Miami closer Steve Cishek surrendered Washington's three go-ahead runs in the 10th inning.
"It was a tough game," Marlins manager Mike Redmond said. "We battled. But overall, I think the way we've battled after the first couple of months, I'm very pleased with not only the effort, but the way these guys have continued to grind it out through a lot of adversity, at times.
"We've had some tough games, some tough losses. I think we preached that things would get better, and things would improve. I think we saw that."
Despite dropping their final game of the first half, the Marlins enter the All-Star break with a 22-17 record since May 31, tied for the second best in the National League during that span.
"Feels much better than last year going into the break," Giancarlo Stanton said. "I don't know the record difference, but we're playing well -- and we're never really getting blown out. That's the thing. It's not like we play six or seven, and we're just getting at-bats for ourselves. Every one counts now. They've been counting."
Big plays and new faces have made the difference for Miami during its recent surge, and clutch performances on Sunday nearly delivered yet another win.
Stanton threw out two baserunners in the fourth to keep Washington from building on an early 1-0 lead. Stanton is only the third Marlin to record two outfield assists in one inning, joining Mark Kotsay (2000) and Joe Orsulak (1996).
Stanton made the first throw from his knees to retire Jayson Werth at second. Werth was attempting to stretch a single into a double, after Stanton failed to catch the ball on a diving play.
The second assist came on a single by opposing pitcher Taylor Jordan with two outs. Stanton charged the ball and gunned down Ian Desmond at home for the third out.
"They were perfect throws and actually killed a few rallies that they had going, so it killed their momentum," starter Henderson Alvarez said through his translator.
Stanton's heroics set the stage for Derek Dietrich, who put Miami ahead, 2-1, with a two-run homer in the fourth.
The big plays by Stanton and Dietrich helped hand Alvarez an advantage, which he maintained until the seventh. Nursing a 2-1 lead, Alvarez issued a two-out walk to Bryce Harper. Anthony Rendon made him pay for the mistake, doubling home the tying run. A.J. Ramos replaced Alvarez and, after walking Ryan Zimmerman and Adam LaRoche, got Werth to fly out to center to keep the game tied at 2.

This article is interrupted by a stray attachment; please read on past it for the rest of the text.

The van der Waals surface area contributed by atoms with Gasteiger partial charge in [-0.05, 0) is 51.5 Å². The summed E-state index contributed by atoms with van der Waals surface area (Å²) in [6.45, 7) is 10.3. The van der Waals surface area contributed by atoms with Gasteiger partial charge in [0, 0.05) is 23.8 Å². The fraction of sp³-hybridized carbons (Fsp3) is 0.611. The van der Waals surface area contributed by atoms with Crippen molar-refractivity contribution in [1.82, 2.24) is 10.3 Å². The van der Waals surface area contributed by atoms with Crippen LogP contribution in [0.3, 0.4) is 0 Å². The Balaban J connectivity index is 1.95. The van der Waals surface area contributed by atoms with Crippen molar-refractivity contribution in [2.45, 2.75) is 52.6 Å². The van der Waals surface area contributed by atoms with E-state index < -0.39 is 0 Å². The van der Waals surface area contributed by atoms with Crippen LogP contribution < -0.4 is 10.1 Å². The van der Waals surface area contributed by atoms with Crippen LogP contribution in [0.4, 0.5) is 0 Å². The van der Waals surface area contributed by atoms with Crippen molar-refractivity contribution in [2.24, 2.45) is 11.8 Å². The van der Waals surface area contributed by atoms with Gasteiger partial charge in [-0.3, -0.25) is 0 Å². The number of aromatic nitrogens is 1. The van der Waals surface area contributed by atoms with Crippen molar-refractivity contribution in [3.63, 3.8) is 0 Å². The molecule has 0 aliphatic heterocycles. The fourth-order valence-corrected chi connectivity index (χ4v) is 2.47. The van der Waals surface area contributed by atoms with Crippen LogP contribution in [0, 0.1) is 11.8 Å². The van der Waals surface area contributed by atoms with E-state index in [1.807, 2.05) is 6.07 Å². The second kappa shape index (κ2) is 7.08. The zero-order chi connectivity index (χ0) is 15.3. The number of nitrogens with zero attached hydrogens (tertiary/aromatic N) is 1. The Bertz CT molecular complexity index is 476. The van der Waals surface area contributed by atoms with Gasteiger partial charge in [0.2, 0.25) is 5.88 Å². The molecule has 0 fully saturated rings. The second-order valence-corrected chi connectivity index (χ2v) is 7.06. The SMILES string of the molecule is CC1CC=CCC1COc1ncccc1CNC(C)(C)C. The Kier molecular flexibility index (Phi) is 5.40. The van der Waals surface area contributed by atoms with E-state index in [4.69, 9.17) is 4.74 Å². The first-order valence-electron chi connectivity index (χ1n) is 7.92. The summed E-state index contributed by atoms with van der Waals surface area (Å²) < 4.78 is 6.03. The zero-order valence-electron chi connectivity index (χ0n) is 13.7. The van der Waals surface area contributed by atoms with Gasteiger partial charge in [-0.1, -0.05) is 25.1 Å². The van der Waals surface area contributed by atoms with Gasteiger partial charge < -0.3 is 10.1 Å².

Alvarez allowed two runs on nine hits over a season-high 6 2/3 innings.
The Marlins' offense failed to capitalize on opportunities at a few points during the game.
After falling behind, 1-0, in the second, Miami botched some early chances.
Marcell Ozuna led off the second with a single and advanced to third on what looked like a double by Dietrich down the first-base line. However, the umpiring crew ruled the ball foul following a quick meeting, and the second baseman eventually struck out.
Adeiny Hechavarria singled to keep the rally going, but Greg Dobbs grounded into the Marlins' Major League-leading 37th double play with runners in scoring position.
Miami threatened again in the third. With two outs and runners on first and second, Stanton singled to left field with what looked like a game-tying RBI single. However, a miscommunication between third-base coach Joe Espada and baserunners Jeff Mathis and Placido Polanco spelled trouble.
Espada signaled for Mathis to stop at third, but Polanco did not expect to be held up at second -- resulting in both runners ending up at the hot corner when the cutoff throw came in from left field. Mathis was tagged out in the ensuing rundown.
"I think with two outs, [Polanco] just anticipated that [Espada] was going to wave Mathis there," said Redmond. "I think probably in any circumstance other than with Harper out there in left field, he would have. Harp has a great arm out there.
"He was just at third base when Harper was getting the ball, it would have been dicey there at home."
Another potential Miami rally also came up short in the seventh. After putting two runners on with one out and the game tied at 2, Juan Pierre flew out to left and Polanco struck out swinging to end the threat.
The failed rallies proved costly in the 10th, when Cishek gave up back-to-back two-out hits to Denard Span and Wilson Ramos to plate a pair of runs. The outing ended Cishek's streak of consecutive scoreless innings at 17 2/3. After Dan Jennings relieved Cishek, he gave up an RBI double to pinch-hitter Chad Tracy, with the run charged to the Marlins' closer.
"I really wanted to finish on a strong note for the first half, especially for the team. Sweeping the Nationals would have been great," Cishek said. "I realize it was a tie game, but I still put all of that on me. I really wanted to finish strong in the first half and to have gained some momentum going into the second half."
Despite entering the All-Star break with the worst record in the NL, the Marlins are confident, given their recent play. However, the club is certainly not complacent.
"By no means are we satisfied with where we are at," Redmond said. "We know we can get better. We know we can continue to improve. We'll go out there in the second half, and hopefully have a great second half and finish strong."